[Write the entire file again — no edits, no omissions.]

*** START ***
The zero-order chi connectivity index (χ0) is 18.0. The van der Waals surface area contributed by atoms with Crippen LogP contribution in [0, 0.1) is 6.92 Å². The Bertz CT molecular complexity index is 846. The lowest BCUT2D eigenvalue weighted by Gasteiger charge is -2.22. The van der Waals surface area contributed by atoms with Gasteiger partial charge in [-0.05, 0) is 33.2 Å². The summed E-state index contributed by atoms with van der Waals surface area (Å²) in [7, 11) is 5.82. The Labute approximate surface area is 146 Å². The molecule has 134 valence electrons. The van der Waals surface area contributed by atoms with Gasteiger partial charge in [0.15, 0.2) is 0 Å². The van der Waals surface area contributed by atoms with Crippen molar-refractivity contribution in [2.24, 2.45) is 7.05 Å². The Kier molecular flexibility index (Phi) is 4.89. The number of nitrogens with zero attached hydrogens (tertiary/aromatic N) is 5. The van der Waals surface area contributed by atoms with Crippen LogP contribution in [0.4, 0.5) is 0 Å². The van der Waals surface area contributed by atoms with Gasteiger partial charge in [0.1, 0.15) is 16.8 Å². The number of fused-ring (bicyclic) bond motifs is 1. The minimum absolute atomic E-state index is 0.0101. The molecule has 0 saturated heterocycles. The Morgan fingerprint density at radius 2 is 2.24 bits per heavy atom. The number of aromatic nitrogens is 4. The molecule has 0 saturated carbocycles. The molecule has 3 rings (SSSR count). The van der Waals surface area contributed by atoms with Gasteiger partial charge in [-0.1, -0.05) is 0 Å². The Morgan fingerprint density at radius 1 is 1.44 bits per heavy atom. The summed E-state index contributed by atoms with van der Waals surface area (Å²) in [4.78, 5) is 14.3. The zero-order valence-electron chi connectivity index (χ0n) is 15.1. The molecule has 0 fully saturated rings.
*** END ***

The zero-order chi connectivity index (χ0) is 18.0. The van der Waals surface area contributed by atoms with Crippen LogP contribution in [0, 0.1) is 6.92 Å². The Bertz CT molecular complexity index is 846. The lowest BCUT2D eigenvalue weighted by Gasteiger charge is -2.22. The van der Waals surface area contributed by atoms with Gasteiger partial charge in [-0.05, 0) is 33.2 Å². The summed E-state index contributed by atoms with van der Waals surface area (Å²) in [7, 11) is 5.82. The Labute approximate surface area is 146 Å². The molecule has 134 valence electrons. The van der Waals surface area contributed by atoms with Gasteiger partial charge in [0.15, 0.2) is 0 Å². The van der Waals surface area contributed by atoms with Crippen molar-refractivity contribution in [2.24, 2.45) is 7.05 Å². The Kier molecular flexibility index (Phi) is 4.89. The number of nitrogens with zero attached hydrogens (tertiary/aromatic N) is 5. The van der Waals surface area contributed by atoms with Crippen LogP contribution in [0.4, 0.5) is 0 Å². The van der Waals surface area contributed by atoms with Gasteiger partial charge in [0.1, 0.15) is 16.8 Å². The number of fused-ring (bicyclic) bond motifs is 1. The minimum absolute atomic E-state index is 0.0101. The molecule has 0 saturated heterocycles. The Morgan fingerprint density at radius 2 is 2.24 bits per heavy atom. The number of aromatic nitrogens is 4. The molecule has 0 saturated carbocycles. The molecule has 3 rings (SSSR count). The van der Waals surface area contributed by atoms with Gasteiger partial charge in [-0.1, -0.05) is 0 Å². The Morgan fingerprint density at radius 1 is 1.44 bits per heavy atom. The summed E-state index contributed by atoms with van der Waals surface area (Å²) in [4.78, 5) is 14.3. The zero-order valence-electron chi connectivity index (χ0n) is 15.1. The molecule has 0 fully saturated rings.